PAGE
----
Hosting Wine party, HELP! - Printable Version

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- deal - 11-09-2009 02:40 AM

Hello all.
I am looking for some advice on hosting a house warming/wine party. I need to find out what the best way to have a variety of wines on a modest budget. I am also wanting to know what the best food trays/snacks to serve.
I live in western Wisconsin just east of Minn/St Paul. Any advice/help would be greatly appreciated. Thanks!

- hotwine - 11-09-2009 11:02 AM

Hi Deal, and welcome to the board.

Suggest you approach your planning this way:

- Determine the number of adults present;

- Of those present, how many will drink wine?

- If any guests are semi-serious wine-lovers, plan to serve one bottle per couple; if they're only casual sippers, plan for 3-4 people per bottle.

- Suggest you provide a red, a white, and a bubbly. For the red, a Spanish Garnacha (Grenache in French), a southern Rhone, or a red Zinfandel. For the white, a Chardonnay or Sauvignon Blanc; and for the bubbly, a Spanich Cava or Italian Presecco. The whites and bubblies should be served chilled, the reds at cool room temperature.

If you're a member of Costco and you have a Costco handy, you can find all of your wines there at very affordable prices... $10 or less per bottle. If not Costco but you're a member of Sam's Club, try there.... they just don't have as good a selection as Costco. If not Costco or Sam's, go to a large supermarket that carries wines and ask a clerk for help. If none of the above, go to a good wineshop in your area and do the same.

- At Costco/Sam's/supermarket, look for party trays of sliced cheeses, hams and sausages. Also pick up several packages of party crackers.

- Cut up the cheeses, hams and sausages into bite sizes to match the crackers, provide a container of colorful toothpicks and stack of napkins, along with a stack of clear plastic cups for the wines, and you're in business.

Have fun!

- TheEngineer - 11-09-2009 03:46 PM

Perfect Hotwine! I totally agree. Don't worry too much about picking poorly made wine as that typically does not exist today. Most bottles are now made with modern facilities are are without faults. Just have a great time.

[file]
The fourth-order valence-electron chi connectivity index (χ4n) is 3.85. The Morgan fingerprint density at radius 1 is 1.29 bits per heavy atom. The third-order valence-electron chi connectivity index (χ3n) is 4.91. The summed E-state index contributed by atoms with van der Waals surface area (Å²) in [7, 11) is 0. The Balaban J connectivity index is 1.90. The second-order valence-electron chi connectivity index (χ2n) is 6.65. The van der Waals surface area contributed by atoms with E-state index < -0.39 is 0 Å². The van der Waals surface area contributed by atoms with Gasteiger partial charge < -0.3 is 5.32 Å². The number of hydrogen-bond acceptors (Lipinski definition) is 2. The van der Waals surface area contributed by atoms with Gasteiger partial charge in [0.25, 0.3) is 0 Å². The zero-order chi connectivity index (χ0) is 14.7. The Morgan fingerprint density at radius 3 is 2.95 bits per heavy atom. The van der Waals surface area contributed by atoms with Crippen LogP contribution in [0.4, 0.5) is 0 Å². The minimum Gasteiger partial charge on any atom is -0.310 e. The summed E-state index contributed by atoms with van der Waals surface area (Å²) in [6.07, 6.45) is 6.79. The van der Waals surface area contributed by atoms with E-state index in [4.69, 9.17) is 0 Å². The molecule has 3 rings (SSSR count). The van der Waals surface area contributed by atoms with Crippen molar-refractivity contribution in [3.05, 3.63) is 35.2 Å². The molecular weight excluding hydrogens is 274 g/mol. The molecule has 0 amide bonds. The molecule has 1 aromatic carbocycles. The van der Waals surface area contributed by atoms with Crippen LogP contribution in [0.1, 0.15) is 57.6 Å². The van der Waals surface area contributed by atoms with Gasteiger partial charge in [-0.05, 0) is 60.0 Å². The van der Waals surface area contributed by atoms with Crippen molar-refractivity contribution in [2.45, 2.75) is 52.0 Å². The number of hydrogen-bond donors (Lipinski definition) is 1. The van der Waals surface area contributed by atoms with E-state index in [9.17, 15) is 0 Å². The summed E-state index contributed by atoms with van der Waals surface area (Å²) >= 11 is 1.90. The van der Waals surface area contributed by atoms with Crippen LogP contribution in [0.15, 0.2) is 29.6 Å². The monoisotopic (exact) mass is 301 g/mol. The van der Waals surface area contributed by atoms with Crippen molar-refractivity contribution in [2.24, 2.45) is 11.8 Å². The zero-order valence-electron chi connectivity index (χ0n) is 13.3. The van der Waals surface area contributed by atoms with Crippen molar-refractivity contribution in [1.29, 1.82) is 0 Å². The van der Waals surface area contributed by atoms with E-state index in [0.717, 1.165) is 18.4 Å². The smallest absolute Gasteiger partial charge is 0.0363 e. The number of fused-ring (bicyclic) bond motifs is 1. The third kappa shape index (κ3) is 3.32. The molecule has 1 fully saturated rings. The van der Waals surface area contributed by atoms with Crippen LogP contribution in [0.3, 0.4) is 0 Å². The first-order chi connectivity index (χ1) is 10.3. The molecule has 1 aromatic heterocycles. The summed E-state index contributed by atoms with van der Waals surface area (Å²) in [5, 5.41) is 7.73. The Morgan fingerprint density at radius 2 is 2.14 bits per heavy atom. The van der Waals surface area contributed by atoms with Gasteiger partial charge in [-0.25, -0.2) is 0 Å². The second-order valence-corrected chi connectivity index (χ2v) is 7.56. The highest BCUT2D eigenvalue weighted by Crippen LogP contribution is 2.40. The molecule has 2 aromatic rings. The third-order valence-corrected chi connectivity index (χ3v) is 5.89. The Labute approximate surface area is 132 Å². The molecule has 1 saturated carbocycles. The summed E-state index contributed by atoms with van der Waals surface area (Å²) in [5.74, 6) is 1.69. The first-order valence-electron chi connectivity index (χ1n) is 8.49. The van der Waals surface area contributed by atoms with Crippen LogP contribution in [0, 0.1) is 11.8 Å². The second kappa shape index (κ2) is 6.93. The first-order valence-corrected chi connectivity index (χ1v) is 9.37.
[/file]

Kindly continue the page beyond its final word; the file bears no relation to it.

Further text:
- deal - 11-09-2009 05:19 PM

Wow, thank you so much for the quick response and encouraging advice! I am feeling more relaxed about the event and actually getting excited.
While I have your attention, I was wondering if you could direct me to some reds that I would like to find. I am in search of ones that are not on the spicy side and have a bold oak taste. Gotta have the oak [img][/img] I guess I am not too picky about the berry flavors, I just love the oak finish. I hope this makes sense and you can help. Thanks for having this forum!

- hotwine - 11-09-2009 07:36 PM

Anything out of California should fix your oak craving. For the Chardonnay, Kendall-Jackson's Reserve is about as oaky as I can stand; and for reds, those from Kendall-Jackson or Cline are usually easy to find; look for Cabernet Sauvignon, Merlot or Syrah.

The same grapes from Washington State, Australia, Argentina, Chile and Texas should also be oaky enough for you.

- TheEngineer - 11-10-2009 12:39 AM

I'd also try a few things from Spain for spicy. Look for a brand called Las Rocas which will be in the $10-12 area or luvodicus which will be $8-$10. Both are good examples of cheap great drinks from Spain.

- deal - 11-10-2009 12:56 AM

The most recent red I purchased was Robert Mondavi Private Selection
Cabernet Sauvignon
California 2007 and I found it have an above average oak taste. And the last Washington State wine was a 2005 Columbia-Crest Merlot Cabernet and was disappointed because it said to have an "extended aging in small oak barrels." Maybe Im being too picky but I know there are unlimited amounts of flavors. I'll check out the Kendall-Jackson Reserve, thanks!

- Drew - 11-10-2009 06:10 AM

St. Francis wines will splinter your mouth if you want oak. Also many Australian Shiraz are heavy on the oak treatment.


- TheEngineer - 11-10-2009 01:00 PM

I remember tasting an 2002 Woop Woop that also gave me splinters. I've not tasted them recently but reviews on their latest release appear to be pretty solid. For $8-$11, worth a peak

- Innkeeper - 11-10-2009 01:53 PM

As far as the party goes you may be able to satisfy both yours and your guests taste. Tastings for crowds have shown that Shiraz and Chardonnay are the most popular. At almost any retailer including those mentioned above you should be able to find two or three brands of Australian wine in the $5-$9 range for both wines. By the case they should be very reasonable and satisifying with plenty of oak, and little spice.

- deal - 11-10-2009 03:13 PM

Excellent, thank you.

I have a question dealing with reds. I've heard some speak of letting it 'breathe'. What exactly does that mean? And after opening, is there a shelf life? I know you are supposed to keep whites cool, are reds supposed to be strictly room temp?

- Innkeeper - 11-10-2009 03:51 PM

We decant almost all reds except the very lightest ones just as Beaujolais. We use old glass Ocean Spray bottles or empty Almeden bottles (wine used for cooking or drain cleaning). Reds should be served between 60 and 65 degrees F. If you don't have a cellar or cool closet, and in Texas that's not likely; put them in fridge for about half and hour before decanting. Or decant and put the decanter in the fridge.